Balancing Vet Calls and Kid Care
Launching a career as a veterinarian takes time, money and hard work. Launching a career as a large animal veterinarian and being a new mom on top of that takes courage; and a great support group.
By the time Perrie Neal got her Doctorate in Veterinary Medicine in 2014, she and her husband, Ty, wanted to start a family. “I was out of vet school for only about a year when my daughter, Bridey, was born. That was followed 16-months later by the birth of our son, Hawkins.”
Perrie says she wants to be a good veterinarian and also a good parent. “It helps that I have a good support system. My husband’s family loves to help with the kids while I work and my husband is
fantastic help. He can change a diaper and pack a diaper bag as well as I can. In order to spend quality time with the children, I have slowly tried to put the laundry, dishes and cleaning on the back burner. Three years ago, I always wanted my house neat. Now, I want my kids to remember me playing with them.”
The experience of growing up on a ranch near Dillon may have steered Perrie towards veterinary medicine. “When I was in 8th grade, we had to do a presentation of what you wanted to be when you grew up. I did mine on being a
vet, and found it very interesting. Over time, I got really serious about it.”
She loves ranching with Ty and his father; the family raises purebred (cattle for breeding) Black Angus as well as commercial (cattle for meat) cattle. They grow wheat, cover crops, and just planted their first grass-seed crop.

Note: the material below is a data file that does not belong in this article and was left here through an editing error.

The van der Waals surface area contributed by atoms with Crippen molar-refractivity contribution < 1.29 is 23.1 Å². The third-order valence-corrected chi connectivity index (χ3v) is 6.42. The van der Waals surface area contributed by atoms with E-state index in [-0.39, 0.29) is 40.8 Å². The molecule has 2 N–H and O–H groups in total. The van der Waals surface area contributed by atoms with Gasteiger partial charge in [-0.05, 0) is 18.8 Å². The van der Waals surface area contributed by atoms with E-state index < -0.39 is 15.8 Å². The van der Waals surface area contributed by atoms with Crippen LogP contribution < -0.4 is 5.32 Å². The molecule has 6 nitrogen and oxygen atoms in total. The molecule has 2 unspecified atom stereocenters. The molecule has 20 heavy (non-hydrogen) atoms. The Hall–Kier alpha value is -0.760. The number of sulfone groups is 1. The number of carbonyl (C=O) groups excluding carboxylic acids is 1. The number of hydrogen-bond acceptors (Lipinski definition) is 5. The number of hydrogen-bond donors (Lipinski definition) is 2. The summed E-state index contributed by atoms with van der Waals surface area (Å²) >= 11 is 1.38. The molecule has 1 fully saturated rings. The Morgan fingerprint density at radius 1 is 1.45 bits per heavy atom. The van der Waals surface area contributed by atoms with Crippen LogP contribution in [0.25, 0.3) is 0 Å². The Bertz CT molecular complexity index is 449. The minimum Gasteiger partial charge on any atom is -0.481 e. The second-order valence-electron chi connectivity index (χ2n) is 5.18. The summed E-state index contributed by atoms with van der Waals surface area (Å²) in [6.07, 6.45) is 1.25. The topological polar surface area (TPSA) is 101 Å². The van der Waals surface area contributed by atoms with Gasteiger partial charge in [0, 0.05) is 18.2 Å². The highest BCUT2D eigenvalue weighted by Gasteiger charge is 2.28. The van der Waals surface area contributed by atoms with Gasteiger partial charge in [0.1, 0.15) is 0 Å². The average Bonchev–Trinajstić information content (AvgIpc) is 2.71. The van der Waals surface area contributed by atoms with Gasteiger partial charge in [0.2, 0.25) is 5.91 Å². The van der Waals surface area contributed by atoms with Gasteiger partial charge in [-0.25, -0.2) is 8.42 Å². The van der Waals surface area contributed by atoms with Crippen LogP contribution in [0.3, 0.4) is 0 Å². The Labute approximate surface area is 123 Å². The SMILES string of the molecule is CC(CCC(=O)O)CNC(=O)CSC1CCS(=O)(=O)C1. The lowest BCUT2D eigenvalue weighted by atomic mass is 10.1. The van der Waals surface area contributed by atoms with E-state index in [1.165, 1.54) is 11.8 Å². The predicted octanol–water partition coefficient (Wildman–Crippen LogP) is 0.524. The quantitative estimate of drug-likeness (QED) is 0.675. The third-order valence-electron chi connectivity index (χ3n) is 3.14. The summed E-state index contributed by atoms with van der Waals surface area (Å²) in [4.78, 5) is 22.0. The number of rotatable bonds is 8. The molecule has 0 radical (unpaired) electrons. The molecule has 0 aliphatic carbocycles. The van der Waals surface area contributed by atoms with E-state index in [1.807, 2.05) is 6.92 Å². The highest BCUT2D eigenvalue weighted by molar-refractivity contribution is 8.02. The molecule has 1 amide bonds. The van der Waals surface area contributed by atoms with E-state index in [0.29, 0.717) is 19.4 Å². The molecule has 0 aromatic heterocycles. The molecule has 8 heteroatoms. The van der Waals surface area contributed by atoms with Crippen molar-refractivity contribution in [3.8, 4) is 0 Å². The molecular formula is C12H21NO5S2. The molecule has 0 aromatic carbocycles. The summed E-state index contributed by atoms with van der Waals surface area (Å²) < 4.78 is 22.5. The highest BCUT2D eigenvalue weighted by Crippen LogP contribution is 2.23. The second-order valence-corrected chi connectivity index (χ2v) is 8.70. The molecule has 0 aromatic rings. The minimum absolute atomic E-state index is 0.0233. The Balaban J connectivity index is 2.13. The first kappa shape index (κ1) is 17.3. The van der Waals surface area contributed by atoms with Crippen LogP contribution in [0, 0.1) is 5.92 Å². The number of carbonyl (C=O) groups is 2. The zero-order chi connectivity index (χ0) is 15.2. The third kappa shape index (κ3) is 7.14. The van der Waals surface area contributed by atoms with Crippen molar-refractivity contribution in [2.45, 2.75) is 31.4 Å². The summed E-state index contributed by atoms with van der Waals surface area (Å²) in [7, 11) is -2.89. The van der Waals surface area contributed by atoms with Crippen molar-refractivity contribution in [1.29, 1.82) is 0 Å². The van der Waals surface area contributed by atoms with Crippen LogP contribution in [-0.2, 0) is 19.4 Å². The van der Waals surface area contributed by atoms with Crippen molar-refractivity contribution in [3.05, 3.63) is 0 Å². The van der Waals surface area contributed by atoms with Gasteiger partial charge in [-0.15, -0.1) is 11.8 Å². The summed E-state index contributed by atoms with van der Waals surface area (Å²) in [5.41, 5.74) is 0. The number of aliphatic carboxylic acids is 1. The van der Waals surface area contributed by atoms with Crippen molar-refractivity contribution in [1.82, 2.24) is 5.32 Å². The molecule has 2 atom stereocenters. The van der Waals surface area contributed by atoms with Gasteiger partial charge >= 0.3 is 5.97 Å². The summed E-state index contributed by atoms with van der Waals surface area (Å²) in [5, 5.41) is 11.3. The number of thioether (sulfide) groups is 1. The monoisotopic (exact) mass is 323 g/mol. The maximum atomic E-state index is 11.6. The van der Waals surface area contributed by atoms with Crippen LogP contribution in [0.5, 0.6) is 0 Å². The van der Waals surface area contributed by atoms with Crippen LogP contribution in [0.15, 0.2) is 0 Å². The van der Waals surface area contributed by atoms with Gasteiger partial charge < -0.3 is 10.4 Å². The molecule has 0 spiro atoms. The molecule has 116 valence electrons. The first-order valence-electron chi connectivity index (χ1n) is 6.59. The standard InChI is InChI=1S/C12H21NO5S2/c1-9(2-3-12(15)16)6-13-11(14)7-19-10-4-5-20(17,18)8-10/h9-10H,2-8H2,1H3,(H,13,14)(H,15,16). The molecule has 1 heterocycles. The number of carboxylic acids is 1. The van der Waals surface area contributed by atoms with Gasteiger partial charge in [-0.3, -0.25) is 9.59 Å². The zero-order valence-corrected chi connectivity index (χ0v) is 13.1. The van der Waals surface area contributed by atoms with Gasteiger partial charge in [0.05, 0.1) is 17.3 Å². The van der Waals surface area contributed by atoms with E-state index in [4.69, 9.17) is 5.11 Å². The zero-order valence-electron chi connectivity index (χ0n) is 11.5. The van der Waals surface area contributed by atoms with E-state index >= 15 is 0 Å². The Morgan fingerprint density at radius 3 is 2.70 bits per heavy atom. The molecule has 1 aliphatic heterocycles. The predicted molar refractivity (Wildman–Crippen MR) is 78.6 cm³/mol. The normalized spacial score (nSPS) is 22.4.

“We try to involve the kids as much as we can, as long as it’s safe,” says Perrie. “We have a Side-by-Side that our kids can play in while we’re fencing. We have them help with little things; for instance, when I pull clips off of the fence, I have Bridey hold them and count them. They are still too young to come with me while I’m on most of my vet calls, but I will bring them if I’m doing something simple, such as a health check on cattle where I am primarily just looking at the cattle. That’s good because I can tell them what I’m doing and what I’m looking for in a healthy cow.”
Even as young as they are, the kids enjoy ranch-oriented life. “Bridey loves her toy farm animals and has a real horse named Socks. She’ll help feed Socks who has a pink bucket. Hawkins loves tractors and calls every tractor a Daddy Hay Go. We absolutely stress safety when being around animals and equipment.”
Both kids have already started their own cow herds with a couple of older pregnant cows given to each one by a neighbor. “Both of these cows had heifers (females) so they’re each on their way to
growing their herd. They love it and can pick their cows out of the herd.”
Perrie has always wanted to have a career doing something she loved, yet one that gave her the ability to raise her kids on a ranch and bring in extra non-farm income. “I really enjoy being a veterinarian, especially working on cattle. I have a passion for agriculture and my career—it’s different every day and it’s great I can share my experiences with my kids.”
Perrie and husband, Ty, are members of Big Horn County Farm Bureau.
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